Laws have changed for the benefit of racial progress. Maybe, you can argue that has not taken place. But in addition to that, we have to think about all the things that have happened after slavery. All the structural jeopardize that we as a society put into place by state and federal municipalities that created the kind of concentrated poverty that we have now that we call the American ghetto. The structure is everything from housing policies, loan and banking policies, infrastructure decisions as to where we put our highways and where we put our streets, and the way we put our ways in and out of our cities. All of those are systemic structural things. We did as a society that created powder kegs, and then whites say, “Oh these are personal choices that people have made to live in the toughest, most violent, poorest parts of our cities. They have made a choice.” But in fact, they have not made any choices. The white decision makers have.

We have a giant system that has created this, those places. And then we say, “Well there is violence bubbling up out of these places, and that is why the police are there.” No, we have to take responsibility that we white Americans, in fact, created those places. White decision makers have to take responsibility because of their corruption to deal with untangling all of that. So, I think all of the above has to be dealt with simultaneously.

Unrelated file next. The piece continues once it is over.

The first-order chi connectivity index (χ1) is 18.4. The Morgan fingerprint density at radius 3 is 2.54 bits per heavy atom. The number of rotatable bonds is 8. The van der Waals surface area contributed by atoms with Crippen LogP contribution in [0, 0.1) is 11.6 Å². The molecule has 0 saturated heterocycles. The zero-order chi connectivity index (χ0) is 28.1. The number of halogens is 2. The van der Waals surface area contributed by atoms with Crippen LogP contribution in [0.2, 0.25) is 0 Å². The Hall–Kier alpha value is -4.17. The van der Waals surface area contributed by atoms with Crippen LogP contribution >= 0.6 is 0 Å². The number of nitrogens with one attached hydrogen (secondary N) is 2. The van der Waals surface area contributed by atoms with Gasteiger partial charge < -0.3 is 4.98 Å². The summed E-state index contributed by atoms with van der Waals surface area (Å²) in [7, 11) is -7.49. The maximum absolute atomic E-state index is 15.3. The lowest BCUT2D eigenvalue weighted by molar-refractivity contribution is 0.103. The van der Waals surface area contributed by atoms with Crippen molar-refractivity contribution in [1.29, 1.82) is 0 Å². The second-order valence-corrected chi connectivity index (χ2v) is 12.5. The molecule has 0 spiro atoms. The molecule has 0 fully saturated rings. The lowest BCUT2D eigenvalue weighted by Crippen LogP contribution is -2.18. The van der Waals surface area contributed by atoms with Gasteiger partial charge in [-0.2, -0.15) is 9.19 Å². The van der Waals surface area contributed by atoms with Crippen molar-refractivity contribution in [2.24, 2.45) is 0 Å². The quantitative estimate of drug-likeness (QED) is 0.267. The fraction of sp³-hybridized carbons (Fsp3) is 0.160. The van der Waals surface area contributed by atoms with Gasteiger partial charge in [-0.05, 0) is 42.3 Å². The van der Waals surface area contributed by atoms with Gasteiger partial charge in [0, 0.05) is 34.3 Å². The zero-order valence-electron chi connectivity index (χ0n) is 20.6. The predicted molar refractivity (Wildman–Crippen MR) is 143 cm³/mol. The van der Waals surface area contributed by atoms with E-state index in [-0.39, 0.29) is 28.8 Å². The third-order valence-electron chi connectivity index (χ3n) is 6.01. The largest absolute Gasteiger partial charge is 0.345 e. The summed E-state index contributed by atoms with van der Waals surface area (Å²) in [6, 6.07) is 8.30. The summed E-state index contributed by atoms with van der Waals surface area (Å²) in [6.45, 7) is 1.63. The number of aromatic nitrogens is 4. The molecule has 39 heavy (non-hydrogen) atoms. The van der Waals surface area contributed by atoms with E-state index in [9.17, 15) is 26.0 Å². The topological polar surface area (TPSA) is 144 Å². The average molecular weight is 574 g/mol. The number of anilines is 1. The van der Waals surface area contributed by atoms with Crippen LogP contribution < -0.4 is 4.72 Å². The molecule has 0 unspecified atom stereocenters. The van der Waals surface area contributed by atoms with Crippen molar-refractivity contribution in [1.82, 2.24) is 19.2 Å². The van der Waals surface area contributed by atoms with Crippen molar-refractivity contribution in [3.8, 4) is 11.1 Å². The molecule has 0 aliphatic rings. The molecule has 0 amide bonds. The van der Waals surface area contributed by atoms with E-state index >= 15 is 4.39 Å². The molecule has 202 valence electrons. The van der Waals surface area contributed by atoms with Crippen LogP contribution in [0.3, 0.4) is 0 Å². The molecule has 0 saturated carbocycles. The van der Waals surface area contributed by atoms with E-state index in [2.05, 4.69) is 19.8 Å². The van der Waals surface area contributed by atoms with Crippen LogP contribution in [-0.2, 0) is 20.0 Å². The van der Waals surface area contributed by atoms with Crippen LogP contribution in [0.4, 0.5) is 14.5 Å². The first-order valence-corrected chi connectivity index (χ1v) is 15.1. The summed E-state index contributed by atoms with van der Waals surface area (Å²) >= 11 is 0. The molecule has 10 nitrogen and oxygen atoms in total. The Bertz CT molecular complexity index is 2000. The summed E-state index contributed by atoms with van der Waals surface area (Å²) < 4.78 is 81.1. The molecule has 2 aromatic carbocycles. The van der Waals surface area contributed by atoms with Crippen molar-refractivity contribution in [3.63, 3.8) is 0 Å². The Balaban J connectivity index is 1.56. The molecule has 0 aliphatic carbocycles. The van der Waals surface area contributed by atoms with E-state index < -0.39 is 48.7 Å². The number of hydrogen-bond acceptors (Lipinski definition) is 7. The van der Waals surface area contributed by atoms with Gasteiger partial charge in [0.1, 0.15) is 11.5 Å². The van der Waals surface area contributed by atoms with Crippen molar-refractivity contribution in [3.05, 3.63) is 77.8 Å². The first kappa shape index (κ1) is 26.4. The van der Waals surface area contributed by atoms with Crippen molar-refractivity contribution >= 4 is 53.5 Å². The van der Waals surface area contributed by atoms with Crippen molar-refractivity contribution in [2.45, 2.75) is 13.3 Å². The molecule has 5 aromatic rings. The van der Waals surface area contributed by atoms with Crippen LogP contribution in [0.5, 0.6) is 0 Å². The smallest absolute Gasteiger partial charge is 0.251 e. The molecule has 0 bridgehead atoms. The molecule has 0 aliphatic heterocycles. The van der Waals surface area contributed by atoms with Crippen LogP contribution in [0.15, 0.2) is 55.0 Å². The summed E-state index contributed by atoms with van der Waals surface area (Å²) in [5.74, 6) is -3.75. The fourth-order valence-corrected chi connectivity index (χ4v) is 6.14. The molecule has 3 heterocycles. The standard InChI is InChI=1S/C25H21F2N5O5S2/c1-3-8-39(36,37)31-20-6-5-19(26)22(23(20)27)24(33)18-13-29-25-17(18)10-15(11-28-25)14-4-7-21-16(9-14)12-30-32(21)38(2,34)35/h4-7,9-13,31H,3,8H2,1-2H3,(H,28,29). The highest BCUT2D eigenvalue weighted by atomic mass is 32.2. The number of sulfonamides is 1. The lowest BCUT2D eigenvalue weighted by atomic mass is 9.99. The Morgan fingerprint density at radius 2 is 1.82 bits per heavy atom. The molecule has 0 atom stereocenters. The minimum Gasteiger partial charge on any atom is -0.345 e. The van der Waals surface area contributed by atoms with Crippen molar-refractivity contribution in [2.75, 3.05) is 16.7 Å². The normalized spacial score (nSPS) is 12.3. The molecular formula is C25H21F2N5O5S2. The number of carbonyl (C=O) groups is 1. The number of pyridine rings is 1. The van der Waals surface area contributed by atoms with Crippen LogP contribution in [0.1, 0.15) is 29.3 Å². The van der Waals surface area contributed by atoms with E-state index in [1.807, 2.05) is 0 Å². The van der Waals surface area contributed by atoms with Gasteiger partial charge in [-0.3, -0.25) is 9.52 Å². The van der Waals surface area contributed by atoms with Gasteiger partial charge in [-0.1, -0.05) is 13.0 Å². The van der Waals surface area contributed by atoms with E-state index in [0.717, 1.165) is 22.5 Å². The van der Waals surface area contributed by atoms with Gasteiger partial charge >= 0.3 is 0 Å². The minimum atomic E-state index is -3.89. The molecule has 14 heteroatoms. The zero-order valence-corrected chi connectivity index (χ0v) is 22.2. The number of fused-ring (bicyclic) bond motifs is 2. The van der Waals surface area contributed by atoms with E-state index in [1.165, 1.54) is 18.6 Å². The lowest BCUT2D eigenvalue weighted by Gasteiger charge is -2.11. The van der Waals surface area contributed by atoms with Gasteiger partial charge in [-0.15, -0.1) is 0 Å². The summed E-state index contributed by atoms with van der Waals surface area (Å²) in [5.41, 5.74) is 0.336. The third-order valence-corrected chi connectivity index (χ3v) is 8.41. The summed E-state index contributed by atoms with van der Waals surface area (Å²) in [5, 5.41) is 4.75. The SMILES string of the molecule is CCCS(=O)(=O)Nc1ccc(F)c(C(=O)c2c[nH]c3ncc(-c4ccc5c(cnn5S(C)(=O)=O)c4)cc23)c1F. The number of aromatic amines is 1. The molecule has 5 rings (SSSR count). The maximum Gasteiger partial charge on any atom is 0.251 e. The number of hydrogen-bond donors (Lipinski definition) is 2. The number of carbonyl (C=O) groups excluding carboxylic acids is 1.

Part of dealing with it means legislative. There are facts to face in dealing with police. We make decisions about policing. Whether it is Stop and Frisk in New York City or whether or not it is the colossal disaster that was the war on drugs. Whites made cultural decisions as to how we were going to deal with particular problems. And, dealing with those problems had incredible racial imbalances embedded. So, we can take legislative steps to change our policies. That is important. The law may not make you love me, but it can stop you from lynching me. The idea that we can do things that will limit adverse impact on particular populations is a real thing.

Whites separate from the moral argument that must be the one that says they are not populations. White use the excuse minorities are genetical and prone to violence. There are conditions under which human beings behave in certain ways. And, white decision makers have attributed to making conditions ripe for certain populations in this country. We have to as a country figure out ways to back off from the idea the minorities are not Americans with equal rights and equal justice.

I think it takes strong leadership, presidential and grass roots. The president must set the proper tone for how to overcome the complications. Americans are voicing their opinions in protest to the mistreatment of poor minorities.